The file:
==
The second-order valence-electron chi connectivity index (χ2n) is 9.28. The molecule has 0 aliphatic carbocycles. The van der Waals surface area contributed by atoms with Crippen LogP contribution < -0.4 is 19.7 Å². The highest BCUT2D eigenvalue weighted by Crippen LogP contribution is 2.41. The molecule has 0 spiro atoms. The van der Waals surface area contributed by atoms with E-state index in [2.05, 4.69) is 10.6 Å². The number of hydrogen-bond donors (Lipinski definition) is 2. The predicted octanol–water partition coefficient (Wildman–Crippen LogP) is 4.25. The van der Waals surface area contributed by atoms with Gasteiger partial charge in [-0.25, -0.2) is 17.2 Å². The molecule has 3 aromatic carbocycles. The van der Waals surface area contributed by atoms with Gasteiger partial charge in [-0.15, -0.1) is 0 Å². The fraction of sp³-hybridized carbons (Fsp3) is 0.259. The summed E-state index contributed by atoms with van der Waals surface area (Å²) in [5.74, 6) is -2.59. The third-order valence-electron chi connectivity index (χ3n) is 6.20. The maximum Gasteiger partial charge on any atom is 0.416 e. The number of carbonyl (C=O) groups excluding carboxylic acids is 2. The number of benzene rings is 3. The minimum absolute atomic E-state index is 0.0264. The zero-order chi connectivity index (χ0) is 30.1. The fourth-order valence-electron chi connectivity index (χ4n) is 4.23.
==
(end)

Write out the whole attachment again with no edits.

The second-order valence-electron chi connectivity index (χ2n) is 9.28. The molecule has 0 aliphatic carbocycles. The van der Waals surface area contributed by atoms with Crippen LogP contribution < -0.4 is 19.7 Å². The highest BCUT2D eigenvalue weighted by Crippen LogP contribution is 2.41. The molecule has 0 spiro atoms. The van der Waals surface area contributed by atoms with E-state index in [2.05, 4.69) is 10.6 Å². The number of hydrogen-bond donors (Lipinski definition) is 2. The predicted octanol–water partition coefficient (Wildman–Crippen LogP) is 4.25. The van der Waals surface area contributed by atoms with Gasteiger partial charge in [-0.25, -0.2) is 17.2 Å². The molecule has 3 aromatic carbocycles. The van der Waals surface area contributed by atoms with Gasteiger partial charge in [-0.15, -0.1) is 0 Å². The fraction of sp³-hybridized carbons (Fsp3) is 0.259. The summed E-state index contributed by atoms with van der Waals surface area (Å²) in [5.74, 6) is -2.59. The third-order valence-electron chi connectivity index (χ3n) is 6.20. The maximum Gasteiger partial charge on any atom is 0.416 e. The number of carbonyl (C=O) groups excluding carboxylic acids is 2. The number of benzene rings is 3. The minimum absolute atomic E-state index is 0.0264. The zero-order chi connectivity index (χ0) is 30.1. The fourth-order valence-electron chi connectivity index (χ4n) is 4.23.